The upper of the Linea Maestro shoe is exceptional for the price point.  The best I have seen, actually.  The stitching is uniform and tight.  The brogueing is even and clean as well.  The leather is soft and supple, thus far it has broken in well.  Aside from the welting, higher quality finishing and leather on the upper serves to differentiate the Linea Maestro shoes from those from the Classic Collection.  My only complaint about the upper is that the medallion on both shoes is slightly off center (as can be seen in photos below), namely, it is arranged slightly toward the inside of the foot.  A majority of people would not notice this, especially those who are not wearing the shoes and it even slips my mind at times.  But I still think that the medallions could be centered on the toe box a little better.  Nonetheless, the finishing and aesthetic of the shoe is far beyond shoes of comparable price.

In conclusion, I give a strong ‘buy’ recommendation for Meermin shoes.  Quite bullish on the brand I am, in fact.  Although there are some minor flaws in the shoes they still present an exceptional value.  The construction, leather and finishing on the shoes is something I would expect from shoes well above the price range that Meermin operates in.  But really, the true test will come in a few years and the durability of the shoes can adequately be assessed.  The shoes (and brand) are off to a strong start, however, so I have faith in the brand.  Do they live up to the hype I have been reading about for months?  Yes.  So, I needn’t really say more than that.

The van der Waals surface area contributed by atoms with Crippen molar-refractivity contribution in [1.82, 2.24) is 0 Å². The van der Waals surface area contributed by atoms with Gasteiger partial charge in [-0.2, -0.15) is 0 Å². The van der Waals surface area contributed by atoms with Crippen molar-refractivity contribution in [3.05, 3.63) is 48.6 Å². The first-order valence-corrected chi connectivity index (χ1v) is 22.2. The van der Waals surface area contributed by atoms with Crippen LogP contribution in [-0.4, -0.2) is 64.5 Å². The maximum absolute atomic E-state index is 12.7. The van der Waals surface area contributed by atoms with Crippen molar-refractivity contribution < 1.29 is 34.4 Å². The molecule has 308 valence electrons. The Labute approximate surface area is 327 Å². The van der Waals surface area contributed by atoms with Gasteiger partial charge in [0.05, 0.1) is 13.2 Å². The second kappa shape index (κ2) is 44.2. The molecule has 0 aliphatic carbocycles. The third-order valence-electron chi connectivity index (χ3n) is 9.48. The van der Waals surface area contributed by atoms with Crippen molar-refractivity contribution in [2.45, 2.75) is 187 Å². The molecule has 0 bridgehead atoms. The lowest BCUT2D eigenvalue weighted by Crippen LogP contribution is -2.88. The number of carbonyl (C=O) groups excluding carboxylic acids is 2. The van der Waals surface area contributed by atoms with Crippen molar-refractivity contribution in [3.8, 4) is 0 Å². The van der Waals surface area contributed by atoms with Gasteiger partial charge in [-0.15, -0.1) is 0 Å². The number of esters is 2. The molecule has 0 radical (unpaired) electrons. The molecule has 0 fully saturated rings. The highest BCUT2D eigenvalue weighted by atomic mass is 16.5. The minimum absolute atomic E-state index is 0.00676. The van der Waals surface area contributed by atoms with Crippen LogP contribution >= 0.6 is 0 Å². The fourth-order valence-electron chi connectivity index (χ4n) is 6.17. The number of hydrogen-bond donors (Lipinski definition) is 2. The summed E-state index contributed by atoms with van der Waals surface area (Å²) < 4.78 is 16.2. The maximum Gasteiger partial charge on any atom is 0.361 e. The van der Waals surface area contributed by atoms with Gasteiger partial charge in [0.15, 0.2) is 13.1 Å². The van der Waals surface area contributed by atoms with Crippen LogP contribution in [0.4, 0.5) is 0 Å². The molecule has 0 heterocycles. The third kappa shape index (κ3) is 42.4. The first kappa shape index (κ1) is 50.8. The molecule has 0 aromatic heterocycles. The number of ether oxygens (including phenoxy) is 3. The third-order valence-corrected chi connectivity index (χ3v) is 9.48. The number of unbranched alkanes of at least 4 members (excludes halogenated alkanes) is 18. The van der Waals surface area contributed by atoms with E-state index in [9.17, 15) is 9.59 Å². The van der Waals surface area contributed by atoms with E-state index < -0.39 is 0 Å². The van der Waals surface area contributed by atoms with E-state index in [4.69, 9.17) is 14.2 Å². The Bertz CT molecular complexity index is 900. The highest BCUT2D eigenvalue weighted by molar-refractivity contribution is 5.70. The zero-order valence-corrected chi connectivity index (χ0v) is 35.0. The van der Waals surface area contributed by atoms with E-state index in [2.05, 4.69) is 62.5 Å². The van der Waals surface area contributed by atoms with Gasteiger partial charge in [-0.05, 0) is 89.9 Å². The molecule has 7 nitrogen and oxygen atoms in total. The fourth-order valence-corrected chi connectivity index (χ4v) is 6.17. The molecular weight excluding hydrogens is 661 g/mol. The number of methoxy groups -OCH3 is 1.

Regards,

Justin L Jeffers

 

Ordering Notes: If you are interested in purchasing shoes from Meermin I recommend using the Contact form on their website, as they do not yet have their e-commerce site established.  Pepe is very helpful and very responsive.  Two other things to take into account when ordering, first, if you are outside the EU the price of the shoes will be reduced by 21%, as you will not have to pay the VAT.  However, shipping will cost 35euro ($45) for up to 2 pair.

Note: FYGblog did receive material compensation in the form of free product in the course of conducting this review.


Comments

Shoes: The Meermin Review — 21 Comments

  1. Nice narrow last on these shoes Justin. The last pair of Churches I bought had a similar last but were 2-3 times more expensive. Hopefully these Spanish shoes will last as long and will be as comfortable. Good to see that their moribund economy is still capable of supporting enterprising firms such as this.